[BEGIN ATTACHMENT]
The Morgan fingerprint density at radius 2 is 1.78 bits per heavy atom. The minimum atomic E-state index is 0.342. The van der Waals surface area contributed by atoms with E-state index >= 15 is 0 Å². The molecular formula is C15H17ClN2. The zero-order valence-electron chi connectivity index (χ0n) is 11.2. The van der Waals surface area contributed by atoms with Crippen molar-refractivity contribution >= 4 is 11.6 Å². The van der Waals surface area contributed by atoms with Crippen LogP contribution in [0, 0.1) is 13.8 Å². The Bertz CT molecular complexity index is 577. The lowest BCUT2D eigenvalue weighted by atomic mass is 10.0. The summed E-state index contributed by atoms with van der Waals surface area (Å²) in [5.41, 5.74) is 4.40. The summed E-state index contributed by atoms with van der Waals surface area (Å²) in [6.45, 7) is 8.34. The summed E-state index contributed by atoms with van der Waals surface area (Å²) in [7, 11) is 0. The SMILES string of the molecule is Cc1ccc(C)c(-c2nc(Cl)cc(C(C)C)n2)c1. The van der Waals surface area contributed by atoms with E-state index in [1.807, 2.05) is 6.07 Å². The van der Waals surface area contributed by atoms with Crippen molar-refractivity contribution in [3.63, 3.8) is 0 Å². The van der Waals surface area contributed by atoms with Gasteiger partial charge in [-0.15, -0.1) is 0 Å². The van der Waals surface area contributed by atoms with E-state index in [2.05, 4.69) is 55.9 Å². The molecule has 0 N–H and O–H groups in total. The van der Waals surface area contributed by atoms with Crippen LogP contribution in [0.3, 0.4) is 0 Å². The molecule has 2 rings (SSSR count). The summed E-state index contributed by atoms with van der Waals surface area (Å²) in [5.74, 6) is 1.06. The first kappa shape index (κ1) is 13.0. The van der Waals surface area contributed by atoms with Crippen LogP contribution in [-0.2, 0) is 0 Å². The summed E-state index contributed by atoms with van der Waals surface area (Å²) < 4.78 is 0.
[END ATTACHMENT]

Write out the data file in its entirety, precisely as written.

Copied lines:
The Morgan fingerprint density at radius 2 is 1.78 bits per heavy atom. The minimum atomic E-state index is 0.342. The van der Waals surface area contributed by atoms with E-state index >= 15 is 0 Å². The molecular formula is C15H17ClN2. The zero-order valence-electron chi connectivity index (χ0n) is 11.2. The van der Waals surface area contributed by atoms with Crippen molar-refractivity contribution >= 4 is 11.6 Å². The van der Waals surface area contributed by atoms with Crippen LogP contribution in [0, 0.1) is 13.8 Å². The Bertz CT molecular complexity index is 577. The lowest BCUT2D eigenvalue weighted by atomic mass is 10.0. The summed E-state index contributed by atoms with van der Waals surface area (Å²) in [5.41, 5.74) is 4.40. The summed E-state index contributed by atoms with van der Waals surface area (Å²) in [6.45, 7) is 8.34. The summed E-state index contributed by atoms with van der Waals surface area (Å²) in [7, 11) is 0. The SMILES string of the molecule is Cc1ccc(C)c(-c2nc(Cl)cc(C(C)C)n2)c1. The van der Waals surface area contributed by atoms with E-state index in [1.807, 2.05) is 6.07 Å². The van der Waals surface area contributed by atoms with Crippen molar-refractivity contribution in [3.63, 3.8) is 0 Å². The van der Waals surface area contributed by atoms with Gasteiger partial charge in [-0.15, -0.1) is 0 Å². The van der Waals surface area contributed by atoms with E-state index in [2.05, 4.69) is 55.9 Å². The molecule has 0 N–H and O–H groups in total. The van der Waals surface area contributed by atoms with Crippen LogP contribution in [0.3, 0.4) is 0 Å². The molecule has 2 rings (SSSR count). The summed E-state index contributed by atoms with van der Waals surface area (Å²) in [5.74, 6) is 1.06. The first kappa shape index (κ1) is 13.0. The van der Waals surface area contributed by atoms with Crippen LogP contribution in [-0.2, 0) is 0 Å². The summed E-state index contributed by atoms with van der Waals surface area (Å²) < 4.78 is 0.